There are many ways to approach a responsive site to smaller resolutions, and some quick and easy ways involve utilizing WordPress themes or mobile-friendly plugins that can make the journey much easier.

  2. Convert to HTTPS

    If your site is e-commerce or contains any forms that users would fill out with personal information, transition your site over to HTTPS with an SSL. Not only is this becoming an increasing weight ranking factor within Google, but your non-secure, HTTP site will have an uncomfortable message in the search bar next to your domain:

    What a non-secure website will look like as Google continues to roll out its update. This is another big SEO ranking factor to consider.
    Image from blog.ezoic.

    Having 301, one-to-one redirects from the non-secure version of your pages to secure version seems difficult at first, but it’s well worth the efforts (and will make your visitors feel more comfortable, as well). Here’s a great tutorial by Dave Taylor published on Ezoic Blog.

  3. Site Speed

    Google is releasing The Google Speed Update that includes mobile page speed as part of their mobile search ranking considerations this July. Site speed is already a ranking factor for desktop searches.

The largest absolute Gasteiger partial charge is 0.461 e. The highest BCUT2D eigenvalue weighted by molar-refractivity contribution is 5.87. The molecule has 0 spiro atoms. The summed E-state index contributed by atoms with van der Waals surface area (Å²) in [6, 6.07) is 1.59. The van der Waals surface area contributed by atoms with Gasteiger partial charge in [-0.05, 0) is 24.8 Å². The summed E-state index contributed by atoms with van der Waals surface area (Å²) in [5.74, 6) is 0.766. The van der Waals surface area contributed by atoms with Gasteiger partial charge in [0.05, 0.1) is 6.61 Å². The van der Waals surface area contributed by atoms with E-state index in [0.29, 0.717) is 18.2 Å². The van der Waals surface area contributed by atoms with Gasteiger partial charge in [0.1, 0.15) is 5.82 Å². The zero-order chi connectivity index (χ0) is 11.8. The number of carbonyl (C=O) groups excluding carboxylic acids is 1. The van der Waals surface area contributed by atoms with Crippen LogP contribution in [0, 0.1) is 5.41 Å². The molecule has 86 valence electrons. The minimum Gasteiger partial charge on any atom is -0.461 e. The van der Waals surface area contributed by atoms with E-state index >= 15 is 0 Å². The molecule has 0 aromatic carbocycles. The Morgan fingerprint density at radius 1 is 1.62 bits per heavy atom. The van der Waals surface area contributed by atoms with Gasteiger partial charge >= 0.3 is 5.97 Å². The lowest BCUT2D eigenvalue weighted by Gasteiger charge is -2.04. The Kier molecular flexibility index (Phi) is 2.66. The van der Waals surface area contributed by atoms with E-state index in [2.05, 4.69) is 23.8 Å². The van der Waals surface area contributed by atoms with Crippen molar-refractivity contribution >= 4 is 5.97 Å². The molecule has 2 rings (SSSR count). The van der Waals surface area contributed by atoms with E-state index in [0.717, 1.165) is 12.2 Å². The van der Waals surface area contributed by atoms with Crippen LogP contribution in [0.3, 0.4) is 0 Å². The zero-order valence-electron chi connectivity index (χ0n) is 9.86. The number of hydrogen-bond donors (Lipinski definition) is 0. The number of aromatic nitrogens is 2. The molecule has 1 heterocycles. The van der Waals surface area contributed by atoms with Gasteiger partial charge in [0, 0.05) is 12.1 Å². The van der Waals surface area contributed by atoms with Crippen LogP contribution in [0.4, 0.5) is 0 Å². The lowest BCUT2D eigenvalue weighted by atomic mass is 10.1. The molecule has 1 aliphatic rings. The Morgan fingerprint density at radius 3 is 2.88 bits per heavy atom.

Site speed affects user experience especially on mobile phones and is a huge SEO ranking factor.
    Image from Crazy Egg.

    It shouldn’t be any surprise that having a site that loads within a few seconds is vital to, not only SEO and Google but to the overall user experience, as well. There are many actions that you can take to increase site speed. Here are a three out of 20 ways to increase site speed recommended by Crazy Egg:

    • Clean up any unnecessary or old HTML, such as tables or unneeded HTML tags.
    • Optimize your images prior to uploading them to Magento or WordPress. Crop the image to the correct size, save it as a JPEG, and with a resolution of 72 dpi.
    • Optimize a page’s above-the-fold content so it’ll load quicker and is the first thing that users will see after landing on the page.

These three items are urgent for your site. By making your site responsive, fast and secure, you’re taking the best design and development steps forward in improving your site’s standing in Google Search.

Other ranking factors include:

  • Dwell time: How long do users stay on a page after clicking on it from Google Search results or further explore the site after landing on that page?
  • Domain-Level Link Features: High-quality links that point to your site is seen as a ‘vote of confidence’ from Google; your site is seen as a top player in its associated market. Link building and gaining external links has always been a huge factor in ranking.
  • Optimized Pages with Keywords: The more intelligent Google search bots become, the more effort site owners must make in producing naturally-sounding and expert content with related keywords strategically placed. This is the on-page optimization factor where landing pages are updated with keywords in various places within the page, such as meta-title, meta-description, URL, body text, subheaders, image titles and alternative tags, etc.

There are many other SEO ranking factors that go into SEO; however, focusing on these will most likely benefit your site and how Google renders your site the most.